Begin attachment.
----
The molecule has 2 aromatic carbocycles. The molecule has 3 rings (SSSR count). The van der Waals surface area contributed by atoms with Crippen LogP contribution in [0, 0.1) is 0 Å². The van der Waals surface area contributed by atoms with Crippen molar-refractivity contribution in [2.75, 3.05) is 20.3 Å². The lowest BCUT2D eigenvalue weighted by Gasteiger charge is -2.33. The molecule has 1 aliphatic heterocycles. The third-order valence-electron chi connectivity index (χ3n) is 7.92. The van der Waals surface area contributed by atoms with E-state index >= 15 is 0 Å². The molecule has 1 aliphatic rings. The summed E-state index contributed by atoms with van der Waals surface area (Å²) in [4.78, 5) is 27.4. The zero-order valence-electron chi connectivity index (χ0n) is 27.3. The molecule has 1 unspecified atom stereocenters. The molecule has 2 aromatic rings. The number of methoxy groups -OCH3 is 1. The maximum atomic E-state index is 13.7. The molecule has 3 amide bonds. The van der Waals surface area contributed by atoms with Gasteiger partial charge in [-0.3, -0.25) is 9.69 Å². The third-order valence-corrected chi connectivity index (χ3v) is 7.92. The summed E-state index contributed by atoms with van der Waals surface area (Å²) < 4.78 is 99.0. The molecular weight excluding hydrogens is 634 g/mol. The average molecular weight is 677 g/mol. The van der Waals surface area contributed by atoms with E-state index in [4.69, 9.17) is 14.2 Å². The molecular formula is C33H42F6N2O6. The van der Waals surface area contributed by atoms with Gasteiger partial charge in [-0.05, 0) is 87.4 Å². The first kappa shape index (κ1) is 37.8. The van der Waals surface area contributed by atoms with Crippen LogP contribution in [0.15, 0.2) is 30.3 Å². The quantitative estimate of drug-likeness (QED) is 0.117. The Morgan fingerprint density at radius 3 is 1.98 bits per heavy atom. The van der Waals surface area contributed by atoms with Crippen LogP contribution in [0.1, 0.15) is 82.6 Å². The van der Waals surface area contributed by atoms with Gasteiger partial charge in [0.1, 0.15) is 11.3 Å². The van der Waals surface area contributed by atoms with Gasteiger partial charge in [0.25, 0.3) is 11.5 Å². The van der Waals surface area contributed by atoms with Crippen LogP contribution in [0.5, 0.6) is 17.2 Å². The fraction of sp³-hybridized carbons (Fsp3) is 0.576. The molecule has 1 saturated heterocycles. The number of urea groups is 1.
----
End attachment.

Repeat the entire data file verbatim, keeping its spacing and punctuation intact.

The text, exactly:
The molecule has 2 aromatic carbocycles. The molecule has 3 rings (SSSR count). The van der Waals surface area contributed by atoms with Crippen LogP contribution in [0, 0.1) is 0 Å². The van der Waals surface area contributed by atoms with Crippen molar-refractivity contribution in [2.75, 3.05) is 20.3 Å². The lowest BCUT2D eigenvalue weighted by Gasteiger charge is -2.33. The molecule has 1 aliphatic heterocycles. The third-order valence-electron chi connectivity index (χ3n) is 7.92. The van der Waals surface area contributed by atoms with E-state index >= 15 is 0 Å². The molecule has 1 aliphatic rings. The summed E-state index contributed by atoms with van der Waals surface area (Å²) in [4.78, 5) is 27.4. The zero-order valence-electron chi connectivity index (χ0n) is 27.3. The molecule has 1 unspecified atom stereocenters. The molecule has 2 aromatic rings. The number of methoxy groups -OCH3 is 1. The maximum atomic E-state index is 13.7. The molecule has 3 amide bonds. The van der Waals surface area contributed by atoms with Gasteiger partial charge in [-0.3, -0.25) is 9.69 Å². The third-order valence-corrected chi connectivity index (χ3v) is 7.92. The summed E-state index contributed by atoms with van der Waals surface area (Å²) < 4.78 is 99.0. The molecular weight excluding hydrogens is 634 g/mol. The average molecular weight is 677 g/mol. The van der Waals surface area contributed by atoms with E-state index in [4.69, 9.17) is 14.2 Å². The molecular formula is C33H42F6N2O6. The van der Waals surface area contributed by atoms with Gasteiger partial charge in [-0.05, 0) is 87.4 Å². The first kappa shape index (κ1) is 37.8. The van der Waals surface area contributed by atoms with Crippen LogP contribution in [0.15, 0.2) is 30.3 Å². The quantitative estimate of drug-likeness (QED) is 0.117. The Morgan fingerprint density at radius 3 is 1.98 bits per heavy atom. The van der Waals surface area contributed by atoms with Crippen LogP contribution in [0.1, 0.15) is 82.6 Å². The van der Waals surface area contributed by atoms with Gasteiger partial charge in [0.1, 0.15) is 11.3 Å². The van der Waals surface area contributed by atoms with Gasteiger partial charge in [0.25, 0.3) is 11.5 Å². The van der Waals surface area contributed by atoms with Crippen LogP contribution in [0.5, 0.6) is 17.2 Å². The fraction of sp³-hybridized carbons (Fsp3) is 0.576. The molecule has 1 saturated heterocycles. The number of urea groups is 1.